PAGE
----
There are plenty of collectibles throughout the game including a plethora of reading material which adds to the story, artwork, music, and other bonus items. Players will also find mods for weapons and abilities, however these usually drop from killing enemies as opposed to finding them in the world, meaning players that tackle all missions are likely to come across all of the different modifications available for Jesse’s arsenal. You’re going to want to search every nook and cranny to find all the extra collectibles though, and some require some basic puzzle solving or thinking outside the box to reach as you search the various unique environments of the FBC.
The voice acting is all on point with actor Courtney Hope voicing Jesse Faden after she voiced Beth Wilder in Quantum Break. This time around however, Courtney Hope’s likeness has been used to create the character model for Jesse Faden, giving it an even more realistic feel. There are some other familiar names in the cast such as Matthew Porretta (the voice of Alan Wake), and James McCaffrey (the voice of Max Payne). It’s a voice acting cast filled with star power that lends to the great music and atmosphere of Control that helps to make the game another Remedy Games memorable experience.
Remedy is well known for their detailed environments, so we were expecting attention to detail in Control and weren’t disappointed. The level of interactivity is as you would expect, particularly when you start force-lifting items and throwing them around. While a lot of the office style rooms tended to blend in with one another, there are surprises around every corner in Control, particularly as you explore some of the further reaches of the FBC. We did notice some objects weren’t responsive to bullets though, for example some monitors we could shoot straight through and it would remove a poster off the wall behind it but leave the monitor intact. There were other situations where you could shoot through glass but it wouldn’t shatter the second layer of glass behind it even on the second shot which was surprising given the level of detail of the environments that Remedy has gone to.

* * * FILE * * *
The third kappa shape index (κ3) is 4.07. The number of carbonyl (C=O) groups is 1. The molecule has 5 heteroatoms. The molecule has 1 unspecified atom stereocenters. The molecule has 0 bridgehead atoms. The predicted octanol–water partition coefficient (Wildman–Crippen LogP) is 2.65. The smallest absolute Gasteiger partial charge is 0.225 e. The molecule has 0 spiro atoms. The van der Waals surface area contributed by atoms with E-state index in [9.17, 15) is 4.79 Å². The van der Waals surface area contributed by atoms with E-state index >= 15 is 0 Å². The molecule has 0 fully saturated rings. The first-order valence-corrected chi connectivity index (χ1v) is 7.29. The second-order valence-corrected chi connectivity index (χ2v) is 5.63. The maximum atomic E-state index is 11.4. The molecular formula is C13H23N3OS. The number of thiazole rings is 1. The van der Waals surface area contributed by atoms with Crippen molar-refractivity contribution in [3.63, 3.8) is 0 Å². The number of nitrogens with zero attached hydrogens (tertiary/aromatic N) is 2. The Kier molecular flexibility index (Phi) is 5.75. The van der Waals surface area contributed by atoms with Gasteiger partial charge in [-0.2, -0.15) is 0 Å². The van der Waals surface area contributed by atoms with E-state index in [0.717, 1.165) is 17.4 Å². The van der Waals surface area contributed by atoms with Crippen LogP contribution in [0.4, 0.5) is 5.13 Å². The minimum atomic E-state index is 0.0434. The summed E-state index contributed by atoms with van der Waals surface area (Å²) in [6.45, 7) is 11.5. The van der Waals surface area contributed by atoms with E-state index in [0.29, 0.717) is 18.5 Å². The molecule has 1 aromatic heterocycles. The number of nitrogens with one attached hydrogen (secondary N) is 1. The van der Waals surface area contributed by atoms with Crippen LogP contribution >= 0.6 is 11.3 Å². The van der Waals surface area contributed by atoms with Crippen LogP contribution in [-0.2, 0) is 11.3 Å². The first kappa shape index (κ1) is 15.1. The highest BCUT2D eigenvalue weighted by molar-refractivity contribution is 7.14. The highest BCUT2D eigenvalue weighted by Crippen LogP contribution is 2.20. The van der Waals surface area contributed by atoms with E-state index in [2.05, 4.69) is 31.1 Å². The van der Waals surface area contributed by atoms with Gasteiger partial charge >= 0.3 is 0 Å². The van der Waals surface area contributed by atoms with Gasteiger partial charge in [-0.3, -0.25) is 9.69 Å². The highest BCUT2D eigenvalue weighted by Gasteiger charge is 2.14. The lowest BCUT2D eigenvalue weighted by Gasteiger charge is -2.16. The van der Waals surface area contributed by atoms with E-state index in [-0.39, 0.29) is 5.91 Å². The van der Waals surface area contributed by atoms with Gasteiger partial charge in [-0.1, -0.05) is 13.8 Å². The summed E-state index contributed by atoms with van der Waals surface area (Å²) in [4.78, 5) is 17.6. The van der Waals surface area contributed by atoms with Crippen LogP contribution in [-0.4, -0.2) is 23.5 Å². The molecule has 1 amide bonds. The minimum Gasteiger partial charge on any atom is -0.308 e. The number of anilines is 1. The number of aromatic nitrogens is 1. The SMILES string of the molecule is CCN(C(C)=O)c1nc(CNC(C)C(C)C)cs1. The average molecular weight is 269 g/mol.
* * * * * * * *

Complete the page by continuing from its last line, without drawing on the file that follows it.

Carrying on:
Character models look great on Remedy’s Northlight Engine, though sometimes Jesse gets a creepy stare going on. We ran the game on DirectX 12 with all settings maxed out in 1440p and the framerate stayed very steady which was great to see considering there’s often a lot to animate at the same time with inanimate objects getting thrown around and the Hiss flying and running at you from all angles. Unfortunately we weren’t able to try out Control with ray tracing on, though based on the gameplay videos already available, we’re confident that those with RTX setups will be happy with what they see.
Once again, Remedy Games provides a solid psychological action adventure thriller with a creepy story and even more creepy environment to play through. While the main story takes about 15 hours to complete, there are side missions, collectibles and some end-game content with more coming at a later date giving fans plenty of reasons to keep coming back to Control. If you liked Alan Wake and Quantum Break then you’ll love Control, and those wanting to try something out of the ordinary will be in for a treat and a real memorable gaming experience.
Rocket Chainsaw reviewed Control on Windows PC using an EVGA GeForce GTX 1080 FTW Gaming graphics card and a Samsung C32HG70 32” 1440p QLED Curved Gaming Monitor on maximum settings and experienced no framerate drops and no other issues. Control is also available on Xbox One and PlayStation 4.
- The FBC is bigger than you would think - Surprisingly in-depth skill trees - Fun supernatural powers
- More like Quantum Break than Alan Wake - Some minor physics flaws